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Power Monger technical data

Name Power Monger
System Genesis - Mega Drive
Year 1992
Developer Bullfrog Software
Genre Simulation

Power Monger was a real-time strategy game developed by Bullfrog Production and published by Electronic Arts for the Sega Genesis (Mega Drive) console. It was released in 1992 in Japan, Europe, and Australia.

The game puts players in charge of a kingdom, allowing for full control over its government, court proceedings, taxation, military forces and economy. Each nation has its own advantages and disadvantages which push the level of competition between players and adds to the game’s strategic complexity.

Players begin Power Monger with 100 peasants who are randomly scattered at various locations on a map. The goal is to build up a powerful empire using limited resources while competing against other nations. As such, players must use their city's population, health, wealth and culture to begin building up their forces while defending against enemy invaders and increasing in size.

Players can interact with one another through negotiations or even through warfare if necessary – units have special abilities that can be used in battle depending on their type; some types can cause earthquakes or flash floods while others can spy on opponents' military movements or sabotage their production lines.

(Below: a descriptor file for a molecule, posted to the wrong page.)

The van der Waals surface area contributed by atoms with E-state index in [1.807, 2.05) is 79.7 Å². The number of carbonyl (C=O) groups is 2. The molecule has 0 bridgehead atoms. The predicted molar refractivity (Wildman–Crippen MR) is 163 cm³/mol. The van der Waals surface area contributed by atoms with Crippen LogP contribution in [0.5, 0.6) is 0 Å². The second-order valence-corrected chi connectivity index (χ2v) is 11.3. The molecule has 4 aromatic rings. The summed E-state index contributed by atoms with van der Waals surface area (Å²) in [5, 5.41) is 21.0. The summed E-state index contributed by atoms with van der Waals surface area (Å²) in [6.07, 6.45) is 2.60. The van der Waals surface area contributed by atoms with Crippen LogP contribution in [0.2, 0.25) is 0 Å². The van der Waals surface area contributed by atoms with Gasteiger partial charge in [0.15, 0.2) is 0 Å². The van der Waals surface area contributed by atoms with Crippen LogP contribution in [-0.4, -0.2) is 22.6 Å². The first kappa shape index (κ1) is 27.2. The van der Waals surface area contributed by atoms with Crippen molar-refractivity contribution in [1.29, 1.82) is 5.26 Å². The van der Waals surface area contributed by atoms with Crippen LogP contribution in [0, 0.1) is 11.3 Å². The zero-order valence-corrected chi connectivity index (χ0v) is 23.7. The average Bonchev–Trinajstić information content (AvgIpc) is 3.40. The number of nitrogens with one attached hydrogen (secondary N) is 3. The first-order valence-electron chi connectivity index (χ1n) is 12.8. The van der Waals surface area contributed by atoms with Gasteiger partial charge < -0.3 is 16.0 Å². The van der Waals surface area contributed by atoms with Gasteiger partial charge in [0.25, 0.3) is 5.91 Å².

Prosperity of each nation depends heavily on taxation: enforcing higher taxes will increase the player’s coffers but may lead to an uprising if handled poorly; this makes taxation decisions as important (in some cases more important) than land conquest decisions. Appropriate spending is also important as it can be used to win goodwill from citizens or create jobs for unemployed peasants – leaving them without work may damage morale across the entire region.

Players can also expand their domain beyond mere battles and economic transactions by constructing fortifications, churches and craftsmanship ramps in order to improve conditions for all citizens within their territory; walls help keep out raiders while essential buildings encourage growth. Kings and Queens decide how many of these facilities they want while making sure they don't spread themselves too thin financially or militarily. Players also need to manage religious conflict; every religion has its own customs that determine how well religion spawns among different varieties of people (Christians vs Muslims vs Hindus etc).

Like many other real-time strategy games including Civilization II, Power Monger offers no definite means for attaining victory – it’s up to player creativity when deciding which methods will achieve success best depending on the desired outcome whether through peace or prosperity through militaristic feat – those who appreciate challenges will enjoy conquering the world via trading goods instead of carving up territories forcibly. Whether it being forging diplomatic relations with foreign empires or deigning effective taxation policies – your ultimate goal is always subject to preference drastically influencing what you'll experience along your journey towards becoming ruler of all you rule over for better...or worse - Never underestimate the power mongering side of things!

Genesis - Mega Drive Simulation games